Panic Room (2002) Directed by David Fincher. With Jodie Foster, Kristen Stewart, Forest Whitaker, Jared Leto and Dwight Yoakam.
Through the eye of David Fincher and the pen of David Koepp comes this simple, but highly-polished home invasion thriller – that while being one of its director’s more incidental films, is still a competent effort with more than enough to recommend it by.
Meg Altman (Foster) and her daughter Sarah (Stewart) have just moved into their new Manhattan pad. Built into the master bedroom is a state of the art panic room and – whaddya know!? – on the first night there’s a break in.
Just like in his previous feature film Fight Club, Fincher uses CGI to create some otherwise impossible visuals as the camera prowls and glides around the huge house with an eerie grace, prompting some good early tension. However, once the break-in happens and we get acquainted with the invaders, much of that tension dissipates. Indeed, there’s one comical moment in which a slightly burned Jared Leto reacts in a way that recalls the bungling burglars of Home Alone. Thankfully, a menacing turn from Dwight Yoakam ensures the balance is never quite tipped too far that way.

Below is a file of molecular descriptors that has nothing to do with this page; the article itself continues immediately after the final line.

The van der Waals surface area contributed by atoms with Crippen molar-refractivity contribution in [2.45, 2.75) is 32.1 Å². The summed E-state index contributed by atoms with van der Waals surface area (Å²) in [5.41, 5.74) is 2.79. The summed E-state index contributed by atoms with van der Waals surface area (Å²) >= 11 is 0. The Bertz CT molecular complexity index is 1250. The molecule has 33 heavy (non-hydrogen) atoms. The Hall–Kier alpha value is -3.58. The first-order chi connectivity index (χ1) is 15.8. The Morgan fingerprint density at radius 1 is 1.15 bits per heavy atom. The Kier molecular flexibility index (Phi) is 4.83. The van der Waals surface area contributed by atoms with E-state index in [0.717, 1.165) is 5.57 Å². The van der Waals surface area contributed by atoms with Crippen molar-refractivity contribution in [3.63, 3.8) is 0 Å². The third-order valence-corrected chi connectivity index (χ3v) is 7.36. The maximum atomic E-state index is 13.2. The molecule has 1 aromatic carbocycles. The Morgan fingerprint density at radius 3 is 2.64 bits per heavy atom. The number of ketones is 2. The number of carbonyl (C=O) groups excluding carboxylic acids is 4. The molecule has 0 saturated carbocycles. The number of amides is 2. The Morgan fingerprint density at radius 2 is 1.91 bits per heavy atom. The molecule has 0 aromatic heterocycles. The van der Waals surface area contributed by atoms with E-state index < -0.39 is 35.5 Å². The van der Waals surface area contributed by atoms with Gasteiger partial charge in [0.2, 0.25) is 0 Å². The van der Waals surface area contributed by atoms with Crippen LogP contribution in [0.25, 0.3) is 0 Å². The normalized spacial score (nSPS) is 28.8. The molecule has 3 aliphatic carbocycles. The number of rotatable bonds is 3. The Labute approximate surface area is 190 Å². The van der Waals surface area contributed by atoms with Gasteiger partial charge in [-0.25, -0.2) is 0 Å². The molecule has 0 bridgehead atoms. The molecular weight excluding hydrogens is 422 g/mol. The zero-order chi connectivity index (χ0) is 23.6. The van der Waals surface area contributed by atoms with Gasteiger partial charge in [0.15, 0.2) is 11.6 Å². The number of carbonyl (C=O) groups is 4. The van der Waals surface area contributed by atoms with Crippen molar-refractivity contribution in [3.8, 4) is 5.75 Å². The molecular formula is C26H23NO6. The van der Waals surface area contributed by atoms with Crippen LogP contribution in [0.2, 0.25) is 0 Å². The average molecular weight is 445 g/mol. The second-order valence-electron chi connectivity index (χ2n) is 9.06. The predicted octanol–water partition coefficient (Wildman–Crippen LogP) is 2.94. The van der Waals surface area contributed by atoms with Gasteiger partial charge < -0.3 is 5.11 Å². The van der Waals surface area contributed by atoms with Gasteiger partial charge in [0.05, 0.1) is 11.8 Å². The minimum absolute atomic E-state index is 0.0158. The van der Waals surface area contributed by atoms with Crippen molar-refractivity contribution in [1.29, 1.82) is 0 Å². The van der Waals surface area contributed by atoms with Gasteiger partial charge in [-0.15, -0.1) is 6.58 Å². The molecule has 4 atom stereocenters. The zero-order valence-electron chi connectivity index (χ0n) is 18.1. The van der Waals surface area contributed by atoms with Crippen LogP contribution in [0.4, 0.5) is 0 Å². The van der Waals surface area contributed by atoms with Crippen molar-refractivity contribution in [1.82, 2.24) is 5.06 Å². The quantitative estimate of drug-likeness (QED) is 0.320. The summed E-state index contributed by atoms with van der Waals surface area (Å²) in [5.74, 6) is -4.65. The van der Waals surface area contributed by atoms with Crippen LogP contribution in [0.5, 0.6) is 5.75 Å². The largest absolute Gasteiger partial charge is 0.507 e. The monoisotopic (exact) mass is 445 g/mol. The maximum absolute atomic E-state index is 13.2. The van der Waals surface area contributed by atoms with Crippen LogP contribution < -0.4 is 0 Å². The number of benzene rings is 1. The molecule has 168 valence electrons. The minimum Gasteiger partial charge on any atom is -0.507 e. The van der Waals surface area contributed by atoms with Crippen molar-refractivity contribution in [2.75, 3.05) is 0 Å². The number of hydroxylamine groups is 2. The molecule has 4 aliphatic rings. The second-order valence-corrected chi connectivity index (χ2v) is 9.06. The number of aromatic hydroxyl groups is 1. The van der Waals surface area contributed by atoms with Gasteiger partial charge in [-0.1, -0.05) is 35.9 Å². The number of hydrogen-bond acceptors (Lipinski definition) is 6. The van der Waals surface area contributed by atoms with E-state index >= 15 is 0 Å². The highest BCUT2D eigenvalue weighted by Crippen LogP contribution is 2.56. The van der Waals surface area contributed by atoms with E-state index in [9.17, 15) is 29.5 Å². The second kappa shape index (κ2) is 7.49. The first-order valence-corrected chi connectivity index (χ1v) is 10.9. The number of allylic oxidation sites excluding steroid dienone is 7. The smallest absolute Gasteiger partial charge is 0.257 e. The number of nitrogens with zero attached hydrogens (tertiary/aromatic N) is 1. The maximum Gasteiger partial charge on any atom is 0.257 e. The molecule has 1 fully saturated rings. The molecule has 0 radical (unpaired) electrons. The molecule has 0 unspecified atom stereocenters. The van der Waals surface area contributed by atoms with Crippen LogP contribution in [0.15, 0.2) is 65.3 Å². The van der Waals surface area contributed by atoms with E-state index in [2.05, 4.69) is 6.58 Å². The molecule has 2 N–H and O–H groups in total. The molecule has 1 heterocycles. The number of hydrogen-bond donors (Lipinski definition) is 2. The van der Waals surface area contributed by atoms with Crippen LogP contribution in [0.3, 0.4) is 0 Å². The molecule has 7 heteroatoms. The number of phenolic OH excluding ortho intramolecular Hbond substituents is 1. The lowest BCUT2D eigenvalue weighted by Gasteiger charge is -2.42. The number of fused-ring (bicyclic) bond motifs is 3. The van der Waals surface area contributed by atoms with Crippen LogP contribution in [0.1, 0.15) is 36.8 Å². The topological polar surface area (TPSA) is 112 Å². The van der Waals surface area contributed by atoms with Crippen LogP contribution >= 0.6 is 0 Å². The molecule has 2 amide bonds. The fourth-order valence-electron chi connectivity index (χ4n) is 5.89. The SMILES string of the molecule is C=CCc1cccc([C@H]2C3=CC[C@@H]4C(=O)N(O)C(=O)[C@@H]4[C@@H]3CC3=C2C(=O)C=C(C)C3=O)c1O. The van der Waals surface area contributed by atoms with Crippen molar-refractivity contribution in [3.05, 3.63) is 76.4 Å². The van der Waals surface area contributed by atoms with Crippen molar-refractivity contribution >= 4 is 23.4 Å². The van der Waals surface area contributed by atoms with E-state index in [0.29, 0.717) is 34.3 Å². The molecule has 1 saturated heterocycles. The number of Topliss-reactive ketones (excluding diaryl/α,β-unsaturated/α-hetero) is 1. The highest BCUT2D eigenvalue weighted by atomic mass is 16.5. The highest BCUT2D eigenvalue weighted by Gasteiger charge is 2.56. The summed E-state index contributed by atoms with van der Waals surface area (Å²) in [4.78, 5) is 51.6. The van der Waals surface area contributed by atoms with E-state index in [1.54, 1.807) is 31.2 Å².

Like all good survival horror, Panic Room works like a fun puzzle, as it often gives us the opportunity to consider what we might do in similar circumstances. While in terms of classic status it could never be mentioned in the same sentence as Se7en or Fight Club, inventive direction ensures its place as a functional suspense-thriller, which means it stands tall in a long line of disposable Friday night popcorn rentals. 3.5/5